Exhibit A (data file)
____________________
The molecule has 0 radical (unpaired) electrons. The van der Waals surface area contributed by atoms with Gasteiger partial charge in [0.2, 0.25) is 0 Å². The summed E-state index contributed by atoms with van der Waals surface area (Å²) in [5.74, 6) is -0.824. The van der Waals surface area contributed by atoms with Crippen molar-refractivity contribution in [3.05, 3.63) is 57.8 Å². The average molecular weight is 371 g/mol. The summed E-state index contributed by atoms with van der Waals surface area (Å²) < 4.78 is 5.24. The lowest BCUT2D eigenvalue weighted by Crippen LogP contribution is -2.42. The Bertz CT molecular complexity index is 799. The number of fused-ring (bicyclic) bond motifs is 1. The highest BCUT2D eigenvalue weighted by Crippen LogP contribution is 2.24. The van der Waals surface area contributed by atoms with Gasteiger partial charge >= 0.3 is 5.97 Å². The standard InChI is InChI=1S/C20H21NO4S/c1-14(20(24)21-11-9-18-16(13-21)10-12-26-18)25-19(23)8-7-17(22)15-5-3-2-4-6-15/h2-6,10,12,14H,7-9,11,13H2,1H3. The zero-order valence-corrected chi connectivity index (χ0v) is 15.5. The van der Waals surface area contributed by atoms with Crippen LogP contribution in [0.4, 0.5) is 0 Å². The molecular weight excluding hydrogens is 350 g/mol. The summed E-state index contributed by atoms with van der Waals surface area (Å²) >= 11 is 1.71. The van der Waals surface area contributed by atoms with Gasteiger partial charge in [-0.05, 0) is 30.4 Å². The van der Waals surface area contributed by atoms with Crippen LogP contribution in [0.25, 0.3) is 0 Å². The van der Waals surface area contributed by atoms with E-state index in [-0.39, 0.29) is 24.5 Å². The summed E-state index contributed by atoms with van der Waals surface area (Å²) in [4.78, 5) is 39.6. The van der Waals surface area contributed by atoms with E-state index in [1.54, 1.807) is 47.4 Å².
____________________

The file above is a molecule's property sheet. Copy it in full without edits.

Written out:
The molecule has 0 radical (unpaired) electrons. The van der Waals surface area contributed by atoms with Gasteiger partial charge in [0.2, 0.25) is 0 Å². The summed E-state index contributed by atoms with van der Waals surface area (Å²) in [5.74, 6) is -0.824. The van der Waals surface area contributed by atoms with Crippen molar-refractivity contribution in [3.05, 3.63) is 57.8 Å². The average molecular weight is 371 g/mol. The summed E-state index contributed by atoms with van der Waals surface area (Å²) < 4.78 is 5.24. The lowest BCUT2D eigenvalue weighted by Crippen LogP contribution is -2.42. The Bertz CT molecular complexity index is 799. The number of fused-ring (bicyclic) bond motifs is 1. The highest BCUT2D eigenvalue weighted by Crippen LogP contribution is 2.24. The van der Waals surface area contributed by atoms with Gasteiger partial charge >= 0.3 is 5.97 Å². The standard InChI is InChI=1S/C20H21NO4S/c1-14(20(24)21-11-9-18-16(13-21)10-12-26-18)25-19(23)8-7-17(22)15-5-3-2-4-6-15/h2-6,10,12,14H,7-9,11,13H2,1H3. The zero-order valence-corrected chi connectivity index (χ0v) is 15.5. The van der Waals surface area contributed by atoms with Crippen LogP contribution in [0.4, 0.5) is 0 Å². The molecular weight excluding hydrogens is 350 g/mol. The summed E-state index contributed by atoms with van der Waals surface area (Å²) >= 11 is 1.71. The van der Waals surface area contributed by atoms with Gasteiger partial charge in [-0.05, 0) is 30.4 Å². The van der Waals surface area contributed by atoms with Crippen LogP contribution in [0.25, 0.3) is 0 Å². The van der Waals surface area contributed by atoms with E-state index in [-0.39, 0.29) is 24.5 Å². The summed E-state index contributed by atoms with van der Waals surface area (Å²) in [4.78, 5) is 39.6. The van der Waals surface area contributed by atoms with E-state index in [1.54, 1.807) is 47.4 Å².